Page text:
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Thread: Multiple Head Shower

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    DIY Junior Member Bivik's Avatar
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    Default Multiple Head Shower

    Hello, everyone. I am new to this so please let me know if i do something dumb.

    I have a Kohler Master Shower with 10 heads (2 shower heads 8 body sprays) - yes you read correctly.

    I obviously am having problems getting enough hot water. I currently only have a 80 gallon tank.

    I have talked to several plumbers and they all have given me a different answer. One mentioned commercial grade water heater (spitfire) and another mentioned a 2 or 3 tankless, and yet a another forum i read about a hybrid (Eternal).

    Please help with what you think would be the best. I need about 14 - 16 GPM and i live in central Ohio, so my cold water temp is about 30's to 40's in the winter. And yes, i like really hot showers. So i am thinking about a 70 degree rise at worst case scenario.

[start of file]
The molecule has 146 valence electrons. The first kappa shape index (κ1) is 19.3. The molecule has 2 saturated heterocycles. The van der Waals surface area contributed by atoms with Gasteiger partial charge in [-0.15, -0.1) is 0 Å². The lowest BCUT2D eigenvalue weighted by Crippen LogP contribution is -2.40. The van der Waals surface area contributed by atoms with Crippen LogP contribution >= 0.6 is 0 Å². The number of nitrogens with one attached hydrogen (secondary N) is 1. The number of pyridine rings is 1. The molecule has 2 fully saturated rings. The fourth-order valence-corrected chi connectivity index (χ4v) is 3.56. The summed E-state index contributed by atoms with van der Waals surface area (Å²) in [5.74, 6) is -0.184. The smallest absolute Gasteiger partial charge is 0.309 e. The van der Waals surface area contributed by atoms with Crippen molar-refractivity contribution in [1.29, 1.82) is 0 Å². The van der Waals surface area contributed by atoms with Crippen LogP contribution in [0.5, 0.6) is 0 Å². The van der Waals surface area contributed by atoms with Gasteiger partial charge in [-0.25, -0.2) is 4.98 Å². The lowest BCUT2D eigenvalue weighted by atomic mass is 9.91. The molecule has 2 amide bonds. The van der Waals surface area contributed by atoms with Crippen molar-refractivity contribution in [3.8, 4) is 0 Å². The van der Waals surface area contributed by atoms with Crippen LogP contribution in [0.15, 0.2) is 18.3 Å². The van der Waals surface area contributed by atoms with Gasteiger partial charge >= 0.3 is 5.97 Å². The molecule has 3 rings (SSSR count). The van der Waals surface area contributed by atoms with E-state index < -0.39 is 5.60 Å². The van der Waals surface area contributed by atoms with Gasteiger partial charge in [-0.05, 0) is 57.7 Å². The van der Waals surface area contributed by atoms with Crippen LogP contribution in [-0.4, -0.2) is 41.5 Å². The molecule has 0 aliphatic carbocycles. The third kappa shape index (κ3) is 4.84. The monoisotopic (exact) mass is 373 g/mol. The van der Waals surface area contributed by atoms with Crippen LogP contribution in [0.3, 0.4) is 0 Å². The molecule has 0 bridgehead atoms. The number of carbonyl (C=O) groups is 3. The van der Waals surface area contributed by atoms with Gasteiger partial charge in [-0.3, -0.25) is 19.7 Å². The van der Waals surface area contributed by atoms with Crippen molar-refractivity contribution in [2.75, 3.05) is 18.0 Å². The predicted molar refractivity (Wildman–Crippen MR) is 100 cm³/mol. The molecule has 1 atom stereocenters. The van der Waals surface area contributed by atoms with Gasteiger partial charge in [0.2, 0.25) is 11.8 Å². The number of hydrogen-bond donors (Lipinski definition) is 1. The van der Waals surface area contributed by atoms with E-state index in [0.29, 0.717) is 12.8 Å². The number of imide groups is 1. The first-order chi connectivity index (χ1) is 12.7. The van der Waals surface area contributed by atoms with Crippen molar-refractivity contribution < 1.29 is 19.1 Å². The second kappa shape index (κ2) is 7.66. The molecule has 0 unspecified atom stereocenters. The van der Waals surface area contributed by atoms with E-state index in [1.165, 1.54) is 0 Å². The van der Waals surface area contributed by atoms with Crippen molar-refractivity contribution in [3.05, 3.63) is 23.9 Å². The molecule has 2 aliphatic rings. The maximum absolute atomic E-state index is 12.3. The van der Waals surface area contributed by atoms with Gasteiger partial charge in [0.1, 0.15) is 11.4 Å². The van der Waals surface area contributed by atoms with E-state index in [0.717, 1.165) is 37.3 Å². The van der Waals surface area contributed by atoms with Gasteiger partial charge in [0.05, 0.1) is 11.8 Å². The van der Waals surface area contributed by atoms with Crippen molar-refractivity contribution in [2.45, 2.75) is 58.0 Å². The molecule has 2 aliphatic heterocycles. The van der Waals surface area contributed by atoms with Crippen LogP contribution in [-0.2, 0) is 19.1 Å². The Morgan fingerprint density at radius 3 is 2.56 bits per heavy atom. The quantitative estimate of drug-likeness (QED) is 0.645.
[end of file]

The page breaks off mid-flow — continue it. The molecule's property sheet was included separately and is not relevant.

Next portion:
thank you for all your help!!

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    Quote Originally Posted by Bivik View Post
    Hello, everyone. I am new to this so please let me know if i do something dumb.

    I have a Kohler Master Shower with 10 heads (2 shower heads 8 body sprays) - yes you read correctly.

    I obviously am having problems getting enough hot water. I currently only have a 80 gallon tank.

    I have talked to several plumbers and they all have given me a different answer. One mentioned commercial grade water heater (spitfire) and another mentioned a 2 or 3 tankless, and yet a another forum i read about a hybrid (Eternal).

    Please help with what you think would be the best. I need about 14 - 16 GPM and i live in central Ohio, so my cold water temp is about 30's to 40's in the winter. And yes, i like really hot showers. So i am thinking about a 70 degree rise at worst case scenario.

    thank you for all your help!!
    Tankless and enough of them to supply the demand.